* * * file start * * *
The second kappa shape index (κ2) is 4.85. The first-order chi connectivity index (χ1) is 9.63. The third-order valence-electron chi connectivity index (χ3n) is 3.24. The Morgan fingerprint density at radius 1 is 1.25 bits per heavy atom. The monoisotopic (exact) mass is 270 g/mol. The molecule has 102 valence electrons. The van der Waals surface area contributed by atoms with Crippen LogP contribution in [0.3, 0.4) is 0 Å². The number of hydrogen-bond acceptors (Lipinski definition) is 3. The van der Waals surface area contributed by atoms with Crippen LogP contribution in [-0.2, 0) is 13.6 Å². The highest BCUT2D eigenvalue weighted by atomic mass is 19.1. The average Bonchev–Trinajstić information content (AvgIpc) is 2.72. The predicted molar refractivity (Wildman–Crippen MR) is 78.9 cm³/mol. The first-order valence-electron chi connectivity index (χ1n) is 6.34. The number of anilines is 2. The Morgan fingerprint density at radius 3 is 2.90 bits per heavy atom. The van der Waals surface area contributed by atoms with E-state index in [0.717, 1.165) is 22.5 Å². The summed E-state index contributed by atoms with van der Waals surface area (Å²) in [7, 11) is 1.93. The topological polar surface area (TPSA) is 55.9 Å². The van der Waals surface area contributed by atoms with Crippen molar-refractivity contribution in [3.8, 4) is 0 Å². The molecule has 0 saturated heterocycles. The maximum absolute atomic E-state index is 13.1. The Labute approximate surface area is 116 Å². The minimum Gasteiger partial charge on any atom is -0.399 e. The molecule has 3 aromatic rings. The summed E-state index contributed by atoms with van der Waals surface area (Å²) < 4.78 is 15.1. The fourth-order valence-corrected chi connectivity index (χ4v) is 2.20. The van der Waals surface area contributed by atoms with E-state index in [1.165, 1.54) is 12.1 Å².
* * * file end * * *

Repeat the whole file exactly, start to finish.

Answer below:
The second kappa shape index (κ2) is 4.85. The first-order chi connectivity index (χ1) is 9.63. The third-order valence-electron chi connectivity index (χ3n) is 3.24. The Morgan fingerprint density at radius 1 is 1.25 bits per heavy atom. The monoisotopic (exact) mass is 270 g/mol. The molecule has 102 valence electrons. The van der Waals surface area contributed by atoms with Crippen LogP contribution in [0.3, 0.4) is 0 Å². The number of hydrogen-bond acceptors (Lipinski definition) is 3. The van der Waals surface area contributed by atoms with Crippen LogP contribution in [-0.2, 0) is 13.6 Å². The highest BCUT2D eigenvalue weighted by atomic mass is 19.1. The average Bonchev–Trinajstić information content (AvgIpc) is 2.72. The predicted molar refractivity (Wildman–Crippen MR) is 78.9 cm³/mol. The first-order valence-electron chi connectivity index (χ1n) is 6.34. The number of anilines is 2. The Morgan fingerprint density at radius 3 is 2.90 bits per heavy atom. The van der Waals surface area contributed by atoms with E-state index in [0.717, 1.165) is 22.5 Å². The summed E-state index contributed by atoms with van der Waals surface area (Å²) in [7, 11) is 1.93. The topological polar surface area (TPSA) is 55.9 Å². The van der Waals surface area contributed by atoms with Crippen molar-refractivity contribution in [3.8, 4) is 0 Å². The molecule has 0 saturated heterocycles. The maximum absolute atomic E-state index is 13.1. The Labute approximate surface area is 116 Å². The minimum Gasteiger partial charge on any atom is -0.399 e. The molecule has 3 aromatic rings. The summed E-state index contributed by atoms with van der Waals surface area (Å²) < 4.78 is 15.1. The fourth-order valence-corrected chi connectivity index (χ4v) is 2.20. The van der Waals surface area contributed by atoms with E-state index in [1.165, 1.54) is 12.1 Å².